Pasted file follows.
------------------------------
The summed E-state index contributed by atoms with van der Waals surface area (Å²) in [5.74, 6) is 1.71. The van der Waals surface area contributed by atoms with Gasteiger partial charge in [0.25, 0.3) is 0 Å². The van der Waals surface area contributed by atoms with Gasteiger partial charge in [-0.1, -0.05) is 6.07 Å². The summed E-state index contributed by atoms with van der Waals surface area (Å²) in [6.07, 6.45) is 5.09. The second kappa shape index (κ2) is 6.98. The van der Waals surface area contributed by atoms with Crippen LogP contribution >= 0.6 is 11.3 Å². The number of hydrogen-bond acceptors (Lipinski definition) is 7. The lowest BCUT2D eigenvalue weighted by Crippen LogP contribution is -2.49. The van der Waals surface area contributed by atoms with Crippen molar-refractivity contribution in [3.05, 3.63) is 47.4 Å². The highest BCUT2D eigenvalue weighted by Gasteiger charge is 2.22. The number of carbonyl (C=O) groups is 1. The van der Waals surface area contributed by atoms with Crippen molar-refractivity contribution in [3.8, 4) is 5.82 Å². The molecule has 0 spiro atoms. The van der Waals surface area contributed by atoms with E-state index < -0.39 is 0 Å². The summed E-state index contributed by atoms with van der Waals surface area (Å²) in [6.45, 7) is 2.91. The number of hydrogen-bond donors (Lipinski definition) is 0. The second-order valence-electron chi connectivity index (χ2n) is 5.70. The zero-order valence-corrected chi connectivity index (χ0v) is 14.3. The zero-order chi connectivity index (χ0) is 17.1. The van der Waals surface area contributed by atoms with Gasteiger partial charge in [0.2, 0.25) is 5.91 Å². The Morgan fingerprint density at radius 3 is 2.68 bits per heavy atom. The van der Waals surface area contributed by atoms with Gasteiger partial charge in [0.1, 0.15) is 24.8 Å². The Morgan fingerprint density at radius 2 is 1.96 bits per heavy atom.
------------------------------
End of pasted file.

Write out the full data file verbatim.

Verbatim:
The summed E-state index contributed by atoms with van der Waals surface area (Å²) in [5.74, 6) is 1.71. The van der Waals surface area contributed by atoms with Gasteiger partial charge in [0.25, 0.3) is 0 Å². The van der Waals surface area contributed by atoms with Gasteiger partial charge in [-0.1, -0.05) is 6.07 Å². The summed E-state index contributed by atoms with van der Waals surface area (Å²) in [6.07, 6.45) is 5.09. The second kappa shape index (κ2) is 6.98. The van der Waals surface area contributed by atoms with Crippen LogP contribution >= 0.6 is 11.3 Å². The number of hydrogen-bond acceptors (Lipinski definition) is 7. The lowest BCUT2D eigenvalue weighted by Crippen LogP contribution is -2.49. The van der Waals surface area contributed by atoms with Crippen molar-refractivity contribution in [3.05, 3.63) is 47.4 Å². The highest BCUT2D eigenvalue weighted by Gasteiger charge is 2.22. The number of carbonyl (C=O) groups is 1. The van der Waals surface area contributed by atoms with Crippen molar-refractivity contribution in [3.8, 4) is 5.82 Å². The molecule has 0 spiro atoms. The van der Waals surface area contributed by atoms with E-state index < -0.39 is 0 Å². The summed E-state index contributed by atoms with van der Waals surface area (Å²) in [6.45, 7) is 2.91. The number of hydrogen-bond donors (Lipinski definition) is 0. The second-order valence-electron chi connectivity index (χ2n) is 5.70. The zero-order valence-corrected chi connectivity index (χ0v) is 14.3. The zero-order chi connectivity index (χ0) is 17.1. The van der Waals surface area contributed by atoms with Gasteiger partial charge in [0.2, 0.25) is 5.91 Å². The Morgan fingerprint density at radius 3 is 2.68 bits per heavy atom. The van der Waals surface area contributed by atoms with Gasteiger partial charge in [0.1, 0.15) is 24.8 Å². The Morgan fingerprint density at radius 2 is 1.96 bits per heavy atom.